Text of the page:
• My first (and second) reaction to the episode was a pretty confused „Huh?“, accompanied by a lot of head scratching. So thanks, Lynn, for giving my confusion a voice – I couldn‘t agree more. Thinking about and discussing the episode with friends still leaves me conflicted just like you.
    While there were a few cherished scenes/dialogues, absolutely gripping performance by the actors, wonderful cinematography, and more humour than we‘ve probably had in any finale so far, the shoutouts to earlier seasons didn‘t give me that warm and glowing feeling I‘d have expected- which, considering the very unexpected turn of the story, was probably showrunner‘s intent.
    Like you said – I missed the affection behind it, rather reading a bit of cruelty into it – everyone running this show must by now be sure of the way Show has changed/saved lives, and how deeply a huge part of fandom feels for its character. Rubbing it into our faces that „it‘s just a show“ is exactly what many of us get to hear on a regular basis, and I‘d have expected more… respect? Understanding? Recognition? Of those responsible for it.
    But well. That scene between Sam&Dean in Dean‘s room was brilliant, deep and emotional in its own league. And I probably have never laughed as much in a finale before. I cant help it, Zombies always make me laugh, so that last frame kinda destroyed the whole „going into hiatus angstily biting my nails“- thing for me 😉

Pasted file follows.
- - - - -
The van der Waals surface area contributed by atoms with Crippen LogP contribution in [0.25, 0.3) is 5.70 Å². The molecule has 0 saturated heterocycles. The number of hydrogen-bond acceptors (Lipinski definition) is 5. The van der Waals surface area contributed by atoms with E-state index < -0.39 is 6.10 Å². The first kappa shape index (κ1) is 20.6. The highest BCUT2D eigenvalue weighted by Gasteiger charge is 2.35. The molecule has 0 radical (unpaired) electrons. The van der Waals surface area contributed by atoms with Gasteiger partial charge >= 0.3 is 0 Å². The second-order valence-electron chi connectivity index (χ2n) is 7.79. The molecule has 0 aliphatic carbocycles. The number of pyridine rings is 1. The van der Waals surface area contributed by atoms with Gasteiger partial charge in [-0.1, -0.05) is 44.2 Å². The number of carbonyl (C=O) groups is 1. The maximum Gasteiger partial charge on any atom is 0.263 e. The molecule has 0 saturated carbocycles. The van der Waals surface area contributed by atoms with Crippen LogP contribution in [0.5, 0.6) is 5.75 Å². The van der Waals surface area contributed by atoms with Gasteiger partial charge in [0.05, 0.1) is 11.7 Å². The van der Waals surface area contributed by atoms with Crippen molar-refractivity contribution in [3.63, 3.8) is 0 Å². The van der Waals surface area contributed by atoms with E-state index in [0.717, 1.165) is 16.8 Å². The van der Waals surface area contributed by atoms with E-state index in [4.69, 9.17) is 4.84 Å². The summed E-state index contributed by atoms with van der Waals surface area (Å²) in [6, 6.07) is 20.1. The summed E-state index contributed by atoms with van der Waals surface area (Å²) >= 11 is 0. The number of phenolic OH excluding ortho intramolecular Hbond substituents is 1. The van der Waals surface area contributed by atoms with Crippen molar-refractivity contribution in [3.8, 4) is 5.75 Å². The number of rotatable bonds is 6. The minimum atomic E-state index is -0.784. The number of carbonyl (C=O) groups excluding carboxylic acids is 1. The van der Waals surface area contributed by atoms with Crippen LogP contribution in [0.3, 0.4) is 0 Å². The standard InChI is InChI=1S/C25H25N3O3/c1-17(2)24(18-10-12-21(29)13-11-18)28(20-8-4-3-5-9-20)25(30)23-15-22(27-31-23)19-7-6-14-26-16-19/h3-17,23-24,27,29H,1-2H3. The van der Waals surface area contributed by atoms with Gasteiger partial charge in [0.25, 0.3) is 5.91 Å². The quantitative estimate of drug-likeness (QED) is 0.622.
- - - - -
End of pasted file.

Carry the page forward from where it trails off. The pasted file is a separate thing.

As to the whole meta- talk throughout the episode: it was clever, and it knew it was clever, and it wanted us to know it knew it was clever. And it through me out of the story, especially as I was constantly thinking how all that cleverness could have been used to create thought-through storylines and consistent characterization.
    Also, putting lying and creating fiction at one level – sorry, but that‘s just a sloppy generalisation (and we get enough of THAT in daily politics, thanks)
    But well…
    I still don‘t understand why making a (literal) Deus ex Machina (loved Chuck‘s „from the“ btw) pop up, having everyone believe he‘ll bring a solution to the problem, and then MAKING him kind of the solution by turning him into the Big Bad and practically dissolving everything is NOT a deus ex machina solution- in my opinion, it‘s like turning the DEM on its head, only to turn in on its feet again, so…